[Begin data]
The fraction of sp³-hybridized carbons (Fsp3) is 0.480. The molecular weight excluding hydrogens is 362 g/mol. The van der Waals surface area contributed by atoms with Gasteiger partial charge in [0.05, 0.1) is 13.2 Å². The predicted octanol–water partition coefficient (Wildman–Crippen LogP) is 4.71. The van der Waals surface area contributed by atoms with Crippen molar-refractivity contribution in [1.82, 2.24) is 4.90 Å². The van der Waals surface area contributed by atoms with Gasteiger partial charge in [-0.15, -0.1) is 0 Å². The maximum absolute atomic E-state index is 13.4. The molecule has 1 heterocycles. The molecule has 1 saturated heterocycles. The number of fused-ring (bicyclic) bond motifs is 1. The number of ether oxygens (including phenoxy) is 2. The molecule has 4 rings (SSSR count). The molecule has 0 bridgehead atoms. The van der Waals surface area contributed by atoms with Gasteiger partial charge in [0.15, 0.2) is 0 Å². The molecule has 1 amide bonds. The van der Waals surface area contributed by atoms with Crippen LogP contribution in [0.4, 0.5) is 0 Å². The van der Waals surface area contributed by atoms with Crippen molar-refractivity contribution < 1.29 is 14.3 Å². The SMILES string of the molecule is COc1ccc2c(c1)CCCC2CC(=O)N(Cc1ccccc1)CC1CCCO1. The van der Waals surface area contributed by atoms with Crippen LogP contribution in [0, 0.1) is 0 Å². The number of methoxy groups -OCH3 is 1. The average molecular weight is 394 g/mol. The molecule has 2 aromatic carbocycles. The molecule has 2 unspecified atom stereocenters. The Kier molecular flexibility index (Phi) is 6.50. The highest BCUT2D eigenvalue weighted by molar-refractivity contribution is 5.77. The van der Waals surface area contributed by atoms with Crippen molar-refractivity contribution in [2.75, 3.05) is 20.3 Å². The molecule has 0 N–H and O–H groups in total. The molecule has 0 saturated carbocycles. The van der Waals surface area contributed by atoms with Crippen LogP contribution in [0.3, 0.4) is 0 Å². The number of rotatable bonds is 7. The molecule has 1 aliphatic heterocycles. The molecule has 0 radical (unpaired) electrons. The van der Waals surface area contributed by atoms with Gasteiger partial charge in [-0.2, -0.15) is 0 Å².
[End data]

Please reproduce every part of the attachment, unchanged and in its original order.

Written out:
The fraction of sp³-hybridized carbons (Fsp3) is 0.480. The molecular weight excluding hydrogens is 362 g/mol. The van der Waals surface area contributed by atoms with Gasteiger partial charge in [0.05, 0.1) is 13.2 Å². The predicted octanol–water partition coefficient (Wildman–Crippen LogP) is 4.71. The van der Waals surface area contributed by atoms with Crippen molar-refractivity contribution in [1.82, 2.24) is 4.90 Å². The van der Waals surface area contributed by atoms with Gasteiger partial charge in [-0.15, -0.1) is 0 Å². The maximum absolute atomic E-state index is 13.4. The molecule has 1 heterocycles. The molecule has 1 saturated heterocycles. The number of fused-ring (bicyclic) bond motifs is 1. The number of ether oxygens (including phenoxy) is 2. The molecule has 4 rings (SSSR count). The molecule has 0 bridgehead atoms. The van der Waals surface area contributed by atoms with Gasteiger partial charge in [0.15, 0.2) is 0 Å². The molecule has 1 amide bonds. The van der Waals surface area contributed by atoms with Crippen LogP contribution in [0.4, 0.5) is 0 Å². The van der Waals surface area contributed by atoms with Crippen molar-refractivity contribution < 1.29 is 14.3 Å². The SMILES string of the molecule is COc1ccc2c(c1)CCCC2CC(=O)N(Cc1ccccc1)CC1CCCO1. The van der Waals surface area contributed by atoms with Crippen LogP contribution in [0, 0.1) is 0 Å². The number of methoxy groups -OCH3 is 1. The average molecular weight is 394 g/mol. The molecule has 2 aromatic carbocycles. The molecule has 2 unspecified atom stereocenters. The Kier molecular flexibility index (Phi) is 6.50. The highest BCUT2D eigenvalue weighted by molar-refractivity contribution is 5.77. The van der Waals surface area contributed by atoms with Crippen molar-refractivity contribution in [2.75, 3.05) is 20.3 Å². The molecule has 0 N–H and O–H groups in total. The molecule has 0 saturated carbocycles. The van der Waals surface area contributed by atoms with Crippen LogP contribution in [0.3, 0.4) is 0 Å². The number of rotatable bonds is 7. The molecule has 1 aliphatic heterocycles. The molecule has 0 radical (unpaired) electrons. The van der Waals surface area contributed by atoms with Gasteiger partial charge in [-0.2, -0.15) is 0 Å².